IMO Trust Created Under the Will of Harold S. Schutt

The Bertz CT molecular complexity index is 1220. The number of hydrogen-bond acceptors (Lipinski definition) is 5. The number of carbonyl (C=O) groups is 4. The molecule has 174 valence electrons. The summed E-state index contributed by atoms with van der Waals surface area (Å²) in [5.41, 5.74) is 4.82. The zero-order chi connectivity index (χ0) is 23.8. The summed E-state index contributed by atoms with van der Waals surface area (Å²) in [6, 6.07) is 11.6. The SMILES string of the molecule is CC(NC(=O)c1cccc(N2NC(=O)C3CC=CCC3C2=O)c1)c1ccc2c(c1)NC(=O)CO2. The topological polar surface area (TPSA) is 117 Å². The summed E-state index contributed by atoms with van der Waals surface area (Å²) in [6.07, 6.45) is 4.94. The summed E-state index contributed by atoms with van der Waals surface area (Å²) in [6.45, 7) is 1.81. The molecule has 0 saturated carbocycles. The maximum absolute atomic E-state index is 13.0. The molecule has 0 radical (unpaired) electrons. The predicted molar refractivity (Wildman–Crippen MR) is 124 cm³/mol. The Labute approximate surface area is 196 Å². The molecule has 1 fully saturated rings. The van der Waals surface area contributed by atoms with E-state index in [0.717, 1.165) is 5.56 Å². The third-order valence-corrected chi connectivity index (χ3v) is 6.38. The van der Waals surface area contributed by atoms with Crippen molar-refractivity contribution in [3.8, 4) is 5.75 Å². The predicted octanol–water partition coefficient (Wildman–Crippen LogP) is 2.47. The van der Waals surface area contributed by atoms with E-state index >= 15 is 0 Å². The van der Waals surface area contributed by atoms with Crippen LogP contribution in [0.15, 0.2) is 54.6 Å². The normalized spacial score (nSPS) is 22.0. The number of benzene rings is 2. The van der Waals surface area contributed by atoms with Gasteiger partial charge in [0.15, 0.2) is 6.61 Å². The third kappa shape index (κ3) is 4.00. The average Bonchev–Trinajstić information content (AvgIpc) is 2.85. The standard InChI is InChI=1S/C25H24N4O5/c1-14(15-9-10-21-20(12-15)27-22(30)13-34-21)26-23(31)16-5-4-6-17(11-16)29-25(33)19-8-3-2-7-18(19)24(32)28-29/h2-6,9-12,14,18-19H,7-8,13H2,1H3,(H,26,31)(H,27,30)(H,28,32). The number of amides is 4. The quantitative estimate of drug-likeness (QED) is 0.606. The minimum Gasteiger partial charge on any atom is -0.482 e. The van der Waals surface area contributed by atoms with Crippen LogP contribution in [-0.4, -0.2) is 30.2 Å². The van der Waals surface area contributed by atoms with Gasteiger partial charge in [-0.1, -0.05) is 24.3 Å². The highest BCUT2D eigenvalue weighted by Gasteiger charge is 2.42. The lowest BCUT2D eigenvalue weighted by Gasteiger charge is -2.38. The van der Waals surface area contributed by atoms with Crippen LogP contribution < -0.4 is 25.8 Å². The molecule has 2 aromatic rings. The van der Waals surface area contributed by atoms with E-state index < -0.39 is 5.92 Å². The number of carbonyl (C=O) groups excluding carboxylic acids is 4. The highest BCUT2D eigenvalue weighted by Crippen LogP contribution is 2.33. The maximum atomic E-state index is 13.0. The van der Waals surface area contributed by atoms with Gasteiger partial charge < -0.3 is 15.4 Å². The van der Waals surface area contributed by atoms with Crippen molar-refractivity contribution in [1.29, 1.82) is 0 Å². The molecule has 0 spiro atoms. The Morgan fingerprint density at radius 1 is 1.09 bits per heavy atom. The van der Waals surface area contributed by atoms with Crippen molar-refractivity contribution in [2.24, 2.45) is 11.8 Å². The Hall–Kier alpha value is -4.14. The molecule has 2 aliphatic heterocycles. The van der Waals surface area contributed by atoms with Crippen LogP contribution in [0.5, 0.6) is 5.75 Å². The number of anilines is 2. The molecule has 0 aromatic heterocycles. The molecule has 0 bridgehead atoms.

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IN THE COURT OF CHANCERY OF THE STATE OF DELAWARE IN THE MATTER OF Trust Created Under the Will of Harold S. Schutt ) ) ) C.A. No. 10574-MZ MASTER’S REPORT Date Submitted: March 1, 2017 Oral Draft Report: March 1, 2017 Submitted after Briefing on Exceptions: May 9, 2017 Final Report: July 17, 2017 Jerome K. Grossman, Esquire, Richard J.A. Popper, Esquire, and Curtis J. Crowther, Esquire, of YOUNG CONAWAY STARGATT & TAYLOR, LLP, Wilmington, Delaware; Attorneys for Petitioners Charles P. Schutt, Jr., Eliza B. Hurlbut and Caroline B. Lintner. William H. Lunger, Esquire, of MARTIN & LUNGER, P.A., Wilmington, Delaware; Attorneys for Petitioners Erik F. Streitwieser, Charles E. Streitwieser, Bernhard T. Streitwieser and Christiane C. Bunn. Scott E. Swenson, Esquire, Gregory J. Weinig, Esquire and Daniel R. Stanek, Esquire, of CONNOLLY GALLAGHER LLP, Wilmington, Delaware; Attorneys for Respondent Beneficiaries Nathalie (Strong) Givens, Pamela C. (Strong) Whitmore, Kristine Schutt Sindelar, Robert Haden, Clifford S. Schutt, Peter A. Rogstad, Diana J. Bomberg, Christina Rogstad, Lisa Rogstad Blair, Lief Rogstad, Melinda Rogstad Schaum, Teresa Protzeller-Lewis, Sue M. Drewry, Timothy Protzeller, Mark Protzeller, Stephen Protzeller, Michael Protzeller, Thomas R. Protzeller, Bruce Protzeller, Matthew Stokes, Cynthia Dufour and Barbara Wright. Thomas W. Briggs, Jr., Esquire, Todd A. Flubacher, Esquire and Matthew R. Clark, Esquire, of MORRIS NICHOLS ARSHT & TUNNELL, LLP, Wilmington, Delaware; Attorneys for Respondent Co-Trustees Wilmington Trust Company and Christopher Simon. ZURN, Master 2 This case presents a dispute between different branches of a testator’s family as to the meaning of trust language indicating more distant, unnamed relatives would receive the trust principal before more immediate named relatives. A testator who intends to leave his estate to persons who are unidentifiable when he drafts his testamentary documents will necessarily use language requiring some interpretation to identify the eventual beneficiaries. In this case, the testator’s more immediate relatives rely on that need for interpretation to assert an ambiguity that would permit them to take over the more distant relatives. I conclude that the trust language at issue is not ambiguous and expresses the testator’s intent to benefit the more distant relatives. For the reasons that follow, I recommend that the immediate relatives’ motion for summary judgment be denied, and the distant relatives’ motion for summary judgment be granted. I. Background This action concerns a trust created under the will of Harold S. Schutt (“Harold”) dated March 17, 1960 (“Harold’s Trust”).1 Harold’s Trust terminated when the last income beneficiary died without issue on June 17, 2013. Upon 1 In my oral draft report, I erroneously referred to the operative will as having been executed in 1958. The petitioners pointed this error out on exception. I correct that error here, apologize to the parties, and assure them that the misnomer had no effect on the substance of my draft or final report. 1 termination of Harold’s Trust, pursuant to Item VII(g)(2), the balance of the trust principal was to be paid in equal shares, per stirpes, as follows: to my then living issue, other than issue of my son, Charles Porter Schutt by his wife, Phyllis duPont Schutt; or in default of such issue of mine, shall pay over such principal in equal shares, per stirpes, to the person or persons who would have been entitled to inherit the same from me under the intestate laws of the State of Delaware pertaining to personal property of mine had I died at the time intestate, unmarried, possessed of such principal and not survived by any issue of my said son Charles Porter Schutt by his wife Phyllis duPont Schutt or by my nephew, David S. Foster, or any of his issue; or in default of such issue of mine and such persons, shall pay over such principal to the then living issue of my said son Charles Porter Schutt by his wife Phyllis duPont Schutt; or in default of such issue of mine, such persons, and such issue of my said son, shall pay over such principal to or for such charitable uses as Trustees shall in their sole discretion deem appropriate. 2 Harold’s only living issue as of June 17, 2013, when the Trust terminated, are the issue of Charles Porter Schutt by his wife, Phyllis duPont Schutt (“CPS Beneficiaries”). Petitioners in this action are all CPS Beneficiaries. Respondents are members of the class Harold defined as “the person or persons who would have been entitled to inherit the same from me under the intestate laws of the State of Delaware,” who I will refer to as “Intestate Beneficiaries.” The Intestate Beneficiaries are the issue of Harold’s first cousins.3 2 3 Pet’rs Op. Br. Summ. J. Ex. A (emphasis added). Resp’ts Op. Br. Summ. J. 13. 2 On January 22, 2015, petitioners filed a Verified Petition for Instructions explaining that the trustees of Harold’s Trust were attempting to identify Intestate Beneficiaries, and asked the Court to direct distribution of the Trust principal to the CPS Beneficiaries. The trustees identified potential Intestate Beneficiaries, and several entered their appearance. On May 7, 2015, the CPS Beneficiaries filed an amended petition, naming Intestate Beneficiaries as respondents and again asking the Court to distribute the Trust principal to the CPS Beneficiaries. On June 8, 2015, the co-trustees filed an answer to the amended petition and asked the Court not to distribute the principal as the CPS Beneficiaries requested. Notice was given to additional potential Intestate Beneficiaries, and a larger group of Intestate Beneficiaries answered the amended petition and asked the Court to order distribution of the principal under Delaware’s intestacy laws were Harold not survived by any CPS Beneficiaries. The parties proceeded to discovery. The CPS Beneficiaries filed a motion for summary judgment on November 28, 2016, and the Intestate Beneficiaries responded and filed their own motion for summary judgment on December 28, 2016. Each motion asserted Harold’s Trust should be interpreted so that the Trust’s remaining principal would be distributed to the movant. The motions were fully briefed and oral argument was held on March 1, 2017, where I issued an oral draft report in favor of the Intestate 3 Beneficiaries. The CPS Beneficiaries took timely exception, and the parties briefed those exceptions. This is my final report. II. Analysis It is undisputed that the class of intestate heirs Harold described in his Trust must be bounded in some way, because Harold also described a third and fourth class of beneficiaries to take in the event the intestate class failed. It is also undisputed that Delaware’s intestacy laws, both at the time Harold drafted his Trust and today, do not limit the degree of consanguinity required for a relative to be an intestate heir.4 The CPS Beneficiaries assert that Harold’s class of intestate heirs defined by Delaware law is problematic because it can never fail, and that the circumstances under which Harold drafted his Trust create a latent ambiguity that justifies looking to extrinsic evidence to interpret and limit Harold’s class of intestate heirs. The Intestate Beneficiaries assert Item VII(g)(2) is not ambiguous, because even under the intestate laws of the State of Delaware, the category of intestate heirs is bounded and may fail. The Intestate Beneficiaries also argue that the CPS Beneficiaries’ extrinsic evidence is too speculative to require a different interpretation. 4 12 Del. C. § 512 (1955); 12 Del. C. § 503 (2017). 4 Summary judgment is granted where there is no genuine issue of material fact in dispute and the movant is entitled to judgment as a matter of law.5 Where, as here, there are cross motions for summary judgment and neither party argues that there is an issue of material fact, the Court considers the cross motions a stipulation for a decision based on the submitted record.6 The issue presented is what Harold intended by Item VII(g)(2). The standard for determining intent requires the Court to examine the language of the will as a whole, in light of the circumstances surrounding its creation. When the terms of the document are clear and unambiguous, the Court must enforce the terms as they are written, and cannot consider extrinsic evidence to interpret those terms.7 No word or phrase should be rejected or treated as superfluous, redundant, or meaningless if it can be given a meaning which is reasonable and consistent with the object and purpose of the writing considered as a whole.8 The Court will prefer an interpretation that gives effect to each term of an agreement.9 Where “extrinsic facts appear which produce or develop a latent ambiguity not apparent upon the face of the will itself, since the ambiguity is disclosed by the introduction Comet Systems, Inc. S’holders Agent v. MIVA, Inc., 980 A.2d 1024, 1029 (Del. Ch. 2008). Id. 7 In re Nancy W. Couch Trust Co., 723 A.2d 376, 382 (Del. Ch. 1998) (quoting Dutra De Amorim v. Norment, 460 A.2d 511, 514 (Del. 1983)). 8 Wilmington Trust Co. v. Wilmington Trust Co., 24 A.2d 309, 313 (Del. 1942). 9 In the Matter of Peierls Family Inter Vivos Trust, 77 A.3d 249, 265 (Del. 2013) (citing O’Brien v. Progressive N. Ins. Co., 785 A.2d 281, 287 (Del. 2001)). 5 6 5 of extrinsic facts, the court may inquire into any other material extrinsic fact or circumstance to which the will certainly refers, as well as to the relation occupied by the testator to those facts, to the end that a correct interpretation of the language actually employed by the testator in his will may be arrived at.”10 A. The draft report concluded Harold’s Trust unambiguously stated Harold’s intent that the trust principal be distributed to the Intestate Beneficiaries. The CPS Beneficiaries claim Harold’s Trust contains a latent ambiguity, born out of the circumstances of its drafting. The CPS Beneficiaries note that Harold’s counsel who drafted versions of Harold’s will in 1949, 1954, 1958, and finally in 1960, was part of a Pennsylvania law firm, Morgan, Lewis & Bockius LLP. They assert it was “unlikely that there were any lawyers in the firm knowledgeable in and licensed to practice Delaware law.”11 They note that Pennsylvania intestate law at the time of the 1949, 1954, and 1958 wills cut off consanguinity in a manner that, combined with other exclusions in Harold’s Trust, would have limited the intestate class to the issue of Harold’s brother Walter’s two then-living sons. Those sons’ ages, marital status, and issue made it conceivable at the time Harold drafted his Trust that Walter’s line could have died out before the Trust terminated, justifying the creation of a third and fourth class. Walter’s line is 10 11 Bird v. Wilmington Soc. of Fine Arts, 43 A.2d 476, 491 (Del. 1945). Pet’rs Op. Br. Summ. J. 12. 6 the only line existing at the time Harold wrote his Trust that Harold did not mention specifically. Pennsylvania law changed in mid-December 1959, just before Harold drafted his 1960 will, to extend the intestate cutoff by one degree.12 The CPS Beneficiaries theorize that the Pennsylvania law firm that drafted Harold’s will in 1960 might have mistakenly thought that Delaware intestacy law was the same as Pennsylvania intestacy law at the time of the 1949, 1954, and 1958 wills, and might have drafted Harold’s 1960 will by carrying forward terms from Harold’s prior wills without thinking about if they were still legally valid.13 In other words, the CPS Beneficiaries assert that Harold’s use of a Pennsylvania law firm creates a latent ambiguity that allows Harold’s invocation of “the intestate laws of the State of Delaware” to be interpreted according to then-outdated Pennsylvania intestate law, which would limit the intestate class to Walter’s defaulted line and require distribution of the Trust principal to the CPS Beneficiaries. As support for this theory, the CPS Beneficiaries point to four additional circumstances. First, they point to Harold’s wife’s 1964 will, which was witnessed by the same lawyer that drafted Harold’s 1960 will. Harold’s wife’s will also invoked Delaware’s intestate law and contemplated a default of intestate heirs and 12 Act of December 10, 1959, P.L. 1747, § 3. The CPS Beneficiaries admit that no copies of the 1949, 1954, or 1958 wills can be found to demonstrate any language was carried forward. Pet’rs Op. Br. Summ. J. 12. 13 7 a charitable gift in the event of that default. The CPS Beneficiaries claim this shows Harold and his wife were both counseled to apply Pennsylvania’s more restrictive class of intestate heirs. Second, the CPS Beneficiaries rely on Item Nine in Harold’s 1960 will, in which Harold explained he made no “immediate provision” for the CPS Beneficiaries because he “belie[ved] that they have been or will be substantially provided for by certain relatives of Phyllis duPont Schutt.”14 The CPS Beneficiaries argue this language indicates Harold intended to make some provision for them, if not “immediate.” Third, the CPS Beneficiaries reference a 1991 draft letter from Wilmington Trust to a co-trustee discussing Harold’s intestate class in terms of Harold’s nieces and nephews “together with their issue,” other than those nieces and nephews specifically excluded by other provisions in Harold’s Trust, and that the CPS Beneficiaries would take “if only there were no such persons living.”15 The CPS Beneficiaries argue this draft letter suggests that Wilmington Trust Company “may have believed that the language used in the Trust was limited to and contemplated to be [Harold’s] nieces and nephews” other than the excluded nieces and nephews, and that a default of Harold’s nieces and nephews would allow the CPS Beneficiaries to take over more remote relatives, including the Intestate 14 15 Pet’rs Op. Br. Ex. A Item IX. Pet’rs Op. Br. Summ. J. 18-19. 8 Beneficiaries who are the issue of Harold’s first cousins. Fourth and finally, the CPS Beneficiaries point to the absence of any evidence that Harold had any relationship with the Intestate Beneficiaries, which the CPS Beneficiaries call “laughing heirs,”16 as compared to Harold’s relationship with the CPS Beneficiaries. The Intestate Beneficiaries assert Harold’s Trust is not ambiguous and that there is no latent ambiguity that justifies looking to extrinsic evidence to interpret the Trust. The Intestate Beneficiaries assert Item VII(g)(2) is unambiguous: if no intestate heir could be identified or found, such that Harold’s Trust principal would escheat to the state, then and only then would the CPS Beneficiaries take; and if the CPS Beneficiaries died out, then the trustees should give the estate to charity, again to avoid escheat. The Intestate Beneficiaries note Harold explicitly established this order because Harold believed Phyllis’ family would provide for the CPS Beneficiaries. The Intestate Beneficiaries contend Harold did not name Walter’s line because he intended his trust principal to go to any intestate heir, not confined to Walter’s line, before the CPS Beneficiaries. In my draft report, I concluded the terms of Item VII(g)(2) are clear and unambiguous and should be enforced as they are written without considering See Laughing Heirs, Black’s Law Dictionary (10th ed. 2014) (“laughing heir (1943) Slang. An heir distant enough to feel no grief when a relative dies and leaves an inheritance (generally viewed as a windfall) to the heir.”). 16 9 extrinsic evidence. I agreed that in order to give the third and fourth classes meaning, the intestate class must be somehow limited. But I concluded this limit is found within Harold’s Trust as written. The plain language of Item VII(g)(2) sources this limit in the “intestate laws of the State of Delaware,” including the law of escheat. Harold intended to give his trust principal first to his issue, and then to anybody else Delaware law identified as an intestate heir, other than the CPS Beneficiaries who Harold believed were already provided for by Phyllis’ family. Harold defined the intestate class broadly, under Delaware law, and did not limit it to Walter’s line. Harold intended his trust principal to go to the CPS Beneficiaries only if faced with his estate escheating to the State for lack of an intestate heir. If the CPS Beneficiary class defaulted, then Harold intended his trust principal to go to charity – again, rather than escheating to the State. I concluded Harold’s Trust is unambiguous and each term has a meaning that is reasonable and consistent with the object and purpose of his will as a whole. In my draft report, I also concluded the CPS Beneficiaries failed to demonstrate a latent ambiguity. I found the CPS Beneficiaries’ extrinsic evidence to be too speculative, and to contain too many logical leaps, to create a latent ambiguity that permits the use of extrinsic evidence to interpret Harold’s Trust in their favor. The CPS Beneficiaries offer only speculation that a sophisticated law 10 firm cut and pasted a will for a wealthy client relying on outdated law from one state, while explicitly invoking the law of a different state. The circumstances the CPS Beneficiaries rely upon do not support a latent ambiguity. The fact that Harold’s wife’s will was structured similarly to Harold’s does not compel the conclusion that both wills are subject to the same latent ambiguity; both may also be unambiguous. My interpretation of Harold’s Trust allows for provision for the CPS Beneficiaries in the event the intestate class defaults; this provision is not “immediate” but is possible. I am not persuaded by the Wilmington Trust draft letter confining discussion of intestate heirs to Harold’s nieces and nephews. Harold’s intent is paramount over a draft letter from a trustee, and Harold knew when he made his Trust that he had several aunts and uncles and several first cousins: he knew his potential intestate heirs were more remote than Walter’s line, and it was conceivable at the time that Walter’s line would die out. Finally, I find no utility in comparing Harold’s relationship with the Intestate Beneficiaries against his relationship with the CPS Beneficiaries; Harold explicitly explained he favored the intestate heirs because he believed Phyllis’ family would provide for the CPS Beneficiaries. I distinguished the CPS Beneficiaries’ speculative invocation of extrinsic evidence from Chavin v. PNC Bank, Delaware, on which the CPS Beneficiaries 11 relied as the standard for a latent ambiguity.17 In Chavin, a trust directed that upon the settlor’s death the trustee should transfer trust assets to a beneficiary “if he shall then be living.”18 That beneficiary died after the settlor but before the trustee made the transfer, creating an issue of whether the trust assets should go to the deceased beneficiary’s estate, or to other beneficiaries also identified in the will. The Delaware Supreme Court found the language of the trust was “ambiguous as applied to the facts of the case.”19 Therefore, extrinsic evidence was welcome; the scrivener gave specific testimony as to the settlor’s intent to give her estate only to the other identified beneficiaries, and there was nothing in the trust or record to suggest she intended to change that plan to benefit the deceased beneficiary’s heirs in unforeseen circumstances. In this case, there are no unforeseen circumstances; Harold could have foreseen the present state of affairs, namely that Walter’s line died out and the only remaining eligible intestate heirs are more remote than the CPS Beneficiaries. My draft report concluded there is no latent ambiguity in applying the terms of Harold’s Trust. Thus, my draft report concluded Harold’s Trust is unambiguous. Harold intended his trust principal to pass to any intestate heir under Delaware law, but would give his trust principal to the already fortunate CPS Beneficiaries if that 17 816 A.2d 781 (Del. 2003). Id. at 782. 19 Id. at 783. 18 12 class defaulted, and then to charity if the CPS Beneficiaries defaulted, in order to avoid escheatment. B. The CPS Beneficiaries’ exceptions are dismissed. On exception, the CPS Beneficiaries assert: 1) their factual and legal assertions were incorrectly disregarded; 2) the draft report’s interpretation of Harold’s Trust implies an ambiguity even as it states that no ambiguity is present; 3) the draft report would result in the forfeiture of vested rights of unknown or missing intestate heirs, and contravene the rights of the State Escheator; and 4) the draft report problematically leaves open the question of what happens if any member of the intestate class of heirs cannot be located. The Intestate Beneficiaries respond that the CPS Beneficiaries’ blanket exception reincorporating their summary judgment briefs was improper. They also respond that Harold invoked not only intestacy provisions identifying the relatives that would inherit, but also those provisions explaining what would happen to the assets if there were no such relatives. The Intestate Beneficiaries argue that the law of escheat helps to define the intestate class. Finally, the Intestate Beneficiaries point out that the issue of missing heirs is moot, but that in any case it is addressed by the law of escheat. The CPS Beneficiaries’ first exception cursorily asserts in one paragraph that the draft report erred because it was contrary to the CPS Beneficiaries’ 13 summary judgment briefs. This exception is not specific as to any finding of fact or application of law, and provides no foothold for useful review of the draft report. The CPS Beneficiaries’ first exception is dismissed. Second, the CPS Beneficiaries claim the draft report is inherently inconsistent because it concluded that Harold’s Trust is unambiguous, but “add[ed] language that did not actually exist” in Harold’s Trust.20 The CPS Beneficiaries argue the draft report added language creating a default of the intestate class “if no intestate heirs can be located or found,” which belied the draft report’s conclusion that the class definition was unambiguous. This exception is dismissed. Language is not ambiguous merely because there is a dispute as to its meaning; to be ambiguous, disputed language must be fairly or reasonably susceptible to more than one meaning.21 The draft report’s interpretation of Harold’s unambiguous language does not render that language ambiguous.22 I maintain that Harold unambiguously defined the second class of potential takers as “persons who would have been entitled to inherit the same from me under the intestate laws of the State Pet’rs Op. Br. Exception 3. Alta Berkeley VI C.V. v. Omneon, Inc., 41 A.3d 381, 385 (Del. 2012). 22 The CPS Beneficiaries have never asserted that the language in Harold’s Trust was patently ambiguous. They asserted only a latent ambiguity, under which the text itself is unambiguous but there is extrinsic evidence that creates another reasonable interpretation. Pet’rs Op. Br. Summ. J. 9-10; In Matter of Estate of Gallion, 1996 WL 422338, at *2 (Del. Ch. June 27, 1996) (quotation omitted). I rejected the evidence presented by the CPS Beneficiaries as too speculative to create another reasonable interpretation of Harold’s Trust, and concluded no latent ambiguity existed. The CPS Beneficiaries did not take any specific exception to this rejection of latent ambiguity. 20 21 14 of Delaware pertaining to personal property of mine had I died at the time intestate, unmarried, [and] possessed of such principal” and interpret this language to provide that the intestate class would default if intestate heirs could not be located or found “under the intestate laws of the State of Delaware.” The CPS Beneficiaries also take exception to the draft report on the grounds that it is inconsistent with Delaware’s escheatment scheme. They contend that the draft report’s recommendation would result in the forfeiture of vested rights of any unknown or missing intestate heirs, and that the rights of the State Escheator would be contravened. The CPS Beneficiaries assert that if one or more intestate heirs cannot be found, Delaware law requires their interest become unclaimed property, and that skipping those heirs in favor of the CPS Beneficiaries would be contrary to Delaware’s escheatment scheme. This exception is both moot and incorrect. It is moot because the issue before me on summary judgment was Harold’s intent, which I concluded was to distribute trust principal to all his intestate heirs, and all of those heirs have been located.23 Determining how to handle the share owed to a missing intestate heir would be a purely theoretical exercise. It is incorrect because Delaware’s law of intestacy and escheat support Harold’s intent to distribute trust principal to the CPS Beneficiaries in the event an intestate heir could not be found. The “intestate laws 23 Resp’ts Ans. Br. Exception 13. 15 of the State of Delaware” that Harold used to define the intestate class address both Intestacy (Title 12, Part III, Chapter 5) and Escheats (Title 12, Part III, Chapter 11). Under the statutes the CPS Beneficiaries rely upon, if a trust beneficiary does not claim his interest after five years, that interest would be unclaimed property subject to escheat.24 In Matter of Boyle, this Court held that when there are unidentified or unknown members of a class of heirs, those members’ share should be paid into court until such time as the shares are claimed by their rightful heirs or they escheat to the State of Delaware.25 The State Escheator may take custody of property that is presumed abandoned.26 Upon the State Escheator taking custody of any unclaimed trust distribution, the CPS Beneficiaries could file a claim for it.27 Thus, while it is unlikely that the CPS Beneficiaries would take under Harold’s Trust, their assertion that they would never take because the intestate class is boundless is unfounded. Over the CPS Beneficiaries’ exception, I continue to interpret Harold’s Trust as relying on the “intestate laws of the State of 12 Del. C. § 1130(16)(b); id. § 1133(17); 13 C.J.S. Escheat § 13 (2017) (“Property subject to escheat … includes … trust funds the owners of which are unknown.”). The parties engage in some debate as to whether the newly enacted versions of the unclaimed property statutes would govern Harold’s trust principal. Resp’ts. Ans. Br. Exception 8-9; Pet’rs Reply Br. Exception 8 n.4. I assume arguendo that the statutes the CPS Beneficiaries rely on in their exception would apply. 25 In Matter of Boyle, 1995 WL 419971, at *3 (Del. Ch. May 26, 1995). 26 12 Del. C. § 1140. 27 12 Del. C. § 1165-67. The State Escheator must pay property to a claimant upon receipt of “evidence sufficient to establish to the reasonable satisfaction of the State Escheator that the claimant is the owner of the property.” In my view, Harold’s Trust should satisfy this standard. If it did not, the CPS Beneficiaries could appeal to this Court. 12 Del. C. § 1167. 24 16 Delaware” to execute his intent that his trust principal pass to any intestate heirs, and then to the CPS Beneficiaries to avoid escheatment. Lastly, the CPS Beneficiaries take exception to the draft report on the grounds that it leaves open the question of what happens if members of the intestate class cannot be found. Again, I did not address this moot question in my draft report because the issue in front of me was Harold’s intent, and all the members of the intestate class have been identified and located. But the intestate law of the State of Delaware outlines the process that the CPS Beneficiaries would follow in the event an intestate heir could not be found. If certain members of a class are not found, their share is paid into Court, and if not claimed would be claimed by the State Escheator. A subsequent class can then lay claim to the property, and if no subsequent class exists, the property escheats to the State of Delaware. The CPS Beneficiaries failed to establish that Harold’s Trust was born out of a latent ambiguity. I conclude Harold unambiguously intended to pay his trust principal to a class of heirs fully defined by “the intestate law of the State of Delaware,” including the law of unclaimed property and escheat. In my view, that law would appropriately express and implement Harold’s intent in the hypothetical event of a missing intestate heir. Determining and applying Harold’s intent to the 17 circumstances of this case does not require this analysis. The CPS Beneficiaries’ exceptions are dismissed. III. Conclusion For the reasons stated herein, I recommend the Court deny the CPS Beneficiaries’ motion for summary judgment and grant the Intestate Beneficiaries’ motion for summary judgment. I refer the parties to Rule 144 for the process of taking exception to a Master’s Final Report. Respectfully, /s/ Morgan T. Zurn Master in Chancery 18